Now, Pew Says, Marriage Is a Better Deal for Men Than Women

After forty years of preferential treatment in schools and the job market, many women are now better-educated and make more money than men. These changes should surprise no one -- especially not social science researchers. Those who work with the data know that there has been a profound shift in marriage itself and that marriage rates are declining. Many women are finding it difficult if not impossible to find a husband who is their financial, career, or social equal. With the decline in manufacturing jobs and their lack of higher education, many men don't have the money or job prospects to marry. Yet much is being made of a new study by the Pew Research Center finding that the benefits of marriage are now greater for men than women.

This is news? Who hasn't noticed the increase of single women, the increase of single mothers, and the cultural change where marriage is derided by the media and opinion leaders? Pew can tout the benefits of marriage for men all they want, but popular culture sends our young people -- especially men -- a different message. The Pew study notes that women are leaving school better-prepared for today's job market, but the "same ole-same ole" educational priorities reign, and our boys are still getting a raw deal in school.

We've spent forty years pushing girls ahead and holding boys back. The big news of the Pew study is that we can finally discuss facts that previously were politically incorrect. The real cultural change that the study reflects is that after all these years, it is finally acceptable to point out that marriage is a good thing -- even for men.

Fry and Cohn used census data from 1970 and 2007 to compare U.S.-born married couples ages 30 to 44. They found that this cohort of Americans is the first in U.S. history to have more women than men with college degrees -- college grads in 1970 were 64 percent men, 36 percent women; in 2007, 53.5 percent were women and 46.5 percent men. During the period of 1970 to 2007, women's earnings grew 44 percent, while men's only grew 6 percent (though men, on average, still make more money, women's income gains are sharper and the disparity has narrowed). In 1970, only 4 percent of husbands were married to women earning more than they; in 2007, 22 percent were in that situation.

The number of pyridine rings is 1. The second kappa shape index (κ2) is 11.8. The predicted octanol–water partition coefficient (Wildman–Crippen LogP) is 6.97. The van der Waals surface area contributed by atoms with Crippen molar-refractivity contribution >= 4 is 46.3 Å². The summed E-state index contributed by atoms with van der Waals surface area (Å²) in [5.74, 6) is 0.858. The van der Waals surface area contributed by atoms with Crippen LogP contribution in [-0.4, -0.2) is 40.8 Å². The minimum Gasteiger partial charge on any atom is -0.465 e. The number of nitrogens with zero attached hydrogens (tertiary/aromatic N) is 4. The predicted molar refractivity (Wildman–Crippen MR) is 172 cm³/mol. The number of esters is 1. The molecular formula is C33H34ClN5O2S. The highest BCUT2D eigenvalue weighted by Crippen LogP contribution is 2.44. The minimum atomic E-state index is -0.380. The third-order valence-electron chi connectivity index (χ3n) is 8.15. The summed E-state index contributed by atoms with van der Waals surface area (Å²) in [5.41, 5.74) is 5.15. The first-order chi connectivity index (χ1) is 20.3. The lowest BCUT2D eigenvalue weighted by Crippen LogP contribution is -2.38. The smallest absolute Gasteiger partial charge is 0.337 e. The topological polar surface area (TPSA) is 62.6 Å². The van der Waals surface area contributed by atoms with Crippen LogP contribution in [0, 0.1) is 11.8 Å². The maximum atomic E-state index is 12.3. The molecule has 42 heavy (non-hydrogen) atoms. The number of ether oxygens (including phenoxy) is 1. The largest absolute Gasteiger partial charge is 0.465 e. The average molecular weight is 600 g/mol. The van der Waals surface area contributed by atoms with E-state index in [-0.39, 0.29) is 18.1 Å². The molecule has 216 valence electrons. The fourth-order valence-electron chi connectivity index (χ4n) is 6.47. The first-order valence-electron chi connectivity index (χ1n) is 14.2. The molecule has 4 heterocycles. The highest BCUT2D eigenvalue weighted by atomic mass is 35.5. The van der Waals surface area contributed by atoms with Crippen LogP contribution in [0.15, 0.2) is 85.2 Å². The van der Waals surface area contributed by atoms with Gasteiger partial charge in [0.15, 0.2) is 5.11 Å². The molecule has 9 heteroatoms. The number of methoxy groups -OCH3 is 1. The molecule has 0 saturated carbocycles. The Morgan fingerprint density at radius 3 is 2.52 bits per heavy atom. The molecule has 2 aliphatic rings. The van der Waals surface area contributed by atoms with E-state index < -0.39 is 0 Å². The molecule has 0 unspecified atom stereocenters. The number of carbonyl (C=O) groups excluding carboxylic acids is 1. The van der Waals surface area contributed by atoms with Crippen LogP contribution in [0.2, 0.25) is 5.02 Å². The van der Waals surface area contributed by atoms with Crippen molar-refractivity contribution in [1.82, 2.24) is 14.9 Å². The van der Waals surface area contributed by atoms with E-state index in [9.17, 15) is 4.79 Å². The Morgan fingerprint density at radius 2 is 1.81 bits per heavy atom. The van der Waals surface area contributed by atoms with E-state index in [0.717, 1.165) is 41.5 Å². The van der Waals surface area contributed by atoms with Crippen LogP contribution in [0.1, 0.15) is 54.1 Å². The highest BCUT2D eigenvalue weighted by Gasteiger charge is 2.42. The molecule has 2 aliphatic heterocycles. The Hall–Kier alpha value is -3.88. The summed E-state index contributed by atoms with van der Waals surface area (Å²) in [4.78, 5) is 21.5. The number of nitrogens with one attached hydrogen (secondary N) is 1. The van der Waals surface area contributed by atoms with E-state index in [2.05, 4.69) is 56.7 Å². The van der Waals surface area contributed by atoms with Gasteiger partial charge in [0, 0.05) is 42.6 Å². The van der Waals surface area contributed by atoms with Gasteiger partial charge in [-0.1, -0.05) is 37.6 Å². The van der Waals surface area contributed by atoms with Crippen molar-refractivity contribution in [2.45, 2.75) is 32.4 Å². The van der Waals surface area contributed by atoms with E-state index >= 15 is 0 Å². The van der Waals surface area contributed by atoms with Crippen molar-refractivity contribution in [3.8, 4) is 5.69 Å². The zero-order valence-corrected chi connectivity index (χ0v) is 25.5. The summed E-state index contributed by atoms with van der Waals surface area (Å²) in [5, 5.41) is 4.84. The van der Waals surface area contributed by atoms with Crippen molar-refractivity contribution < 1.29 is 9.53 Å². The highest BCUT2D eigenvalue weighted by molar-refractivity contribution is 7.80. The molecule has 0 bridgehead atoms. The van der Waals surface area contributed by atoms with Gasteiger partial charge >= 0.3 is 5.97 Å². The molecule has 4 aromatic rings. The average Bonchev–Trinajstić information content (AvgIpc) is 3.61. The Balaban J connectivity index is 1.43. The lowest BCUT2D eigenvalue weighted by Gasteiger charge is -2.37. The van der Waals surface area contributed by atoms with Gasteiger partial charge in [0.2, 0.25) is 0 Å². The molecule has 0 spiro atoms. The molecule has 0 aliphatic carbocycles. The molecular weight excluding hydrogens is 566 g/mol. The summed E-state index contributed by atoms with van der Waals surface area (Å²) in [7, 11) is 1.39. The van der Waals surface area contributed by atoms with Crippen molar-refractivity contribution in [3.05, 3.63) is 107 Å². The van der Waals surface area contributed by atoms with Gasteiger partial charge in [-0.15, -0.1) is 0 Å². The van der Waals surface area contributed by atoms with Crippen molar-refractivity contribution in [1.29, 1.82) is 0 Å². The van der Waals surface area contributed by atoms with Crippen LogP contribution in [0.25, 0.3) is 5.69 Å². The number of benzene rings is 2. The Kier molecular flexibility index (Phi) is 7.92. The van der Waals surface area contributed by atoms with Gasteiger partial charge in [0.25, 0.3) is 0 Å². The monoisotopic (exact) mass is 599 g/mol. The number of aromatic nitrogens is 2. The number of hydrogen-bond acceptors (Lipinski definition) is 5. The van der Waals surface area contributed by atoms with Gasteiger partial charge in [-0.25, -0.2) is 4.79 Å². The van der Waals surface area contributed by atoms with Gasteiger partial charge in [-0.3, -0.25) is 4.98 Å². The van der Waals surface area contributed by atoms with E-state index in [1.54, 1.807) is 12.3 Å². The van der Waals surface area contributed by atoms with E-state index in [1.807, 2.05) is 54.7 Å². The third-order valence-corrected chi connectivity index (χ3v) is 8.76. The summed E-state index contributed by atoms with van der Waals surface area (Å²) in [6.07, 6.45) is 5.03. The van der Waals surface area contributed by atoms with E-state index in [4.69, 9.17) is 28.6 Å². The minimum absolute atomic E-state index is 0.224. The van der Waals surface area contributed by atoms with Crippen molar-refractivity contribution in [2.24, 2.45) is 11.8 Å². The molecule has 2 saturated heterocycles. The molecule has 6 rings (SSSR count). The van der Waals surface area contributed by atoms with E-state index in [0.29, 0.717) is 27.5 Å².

During the current recession, more men are losing jobs than women, which will increase the income disparities. Not only is the unemployment rate for men higher than for women, but the gap that has opened up between the two is nearly three times as great from this recession as compared with the previous one -- i.e., 2.2 percentage points compared with 0.8 percentage points.


During the period of the study, median household income increased 60 percent for married men, married women, and unmarried women, but it increased only 16 percent for unmarried men. The loss of manufacturing jobs is believed to be the primary reason for income losses for unmarried men without college degrees. Those with college degrees made income gains of 15 percent (compared to 28 percent gains by unmarried women).

The Pew authors and others acknowledge in the fine print that after forty years of women in the labor market, the changes in family life are becoming evident. This is explained by recognizing that most women did not work outside the home in 1970, while now, most do. The researchers also point out that change came because of the decline in manufacturing and male-dominated jobs and the expectations of college-educated women to have careers.

Other scholars are quick to add that it is not just the financial aspects of marriage that are changing. They quietly call women the "victims" of the educational and financial role-reversals -- while their advances in education and career are increasing their authority and decision-making roles within the family, their increased education and money-making ability is also decreasing their ability to find a husband of equal economic and social status. In 1970, 84 percent of women 30-44 years old married; by 2007, only 60 percent married (and black women had even lower percentages).

Stephanie Coontz, research director for the Council on Contemporary Families, claims that men are discovering that they need marriage more than women "from the standpoint of physical and mental well-being." Coontz attributes men's willingness to marry "up" as evidence of the fact that marriage "is becoming increasingly important to their economic well-being as well." Other scholars point out that those who recognize the value of marriage are the better-educated men and women.

The Pew study notes, "Those with more education are far more likely than those with less education to be married, a gap that has widened since 1970. Because higher education tends to lead to higher earnings, these compositional changes have bolstered the economic gains for being married for both men and women."

The Pew study describes current trends as a "cause" for the value of marriage increasing dramatically. They note that in 1970, the "typical man did not gain another breadwinner in his household when he married." Today, married men have a wife's income -- an advantage the unmarried man does not have. The Pew study reports that "[t]he superior gains of married men have enabled them to overtake and surpass unmarried men in their median household income."

Sure it does, but sadly, only the well-educated men and women are aware of these facts. By the time many of our young people wake up to these facts, they are no longer young, nor do they qualify as desirable, highly eligible choices in the marriage market.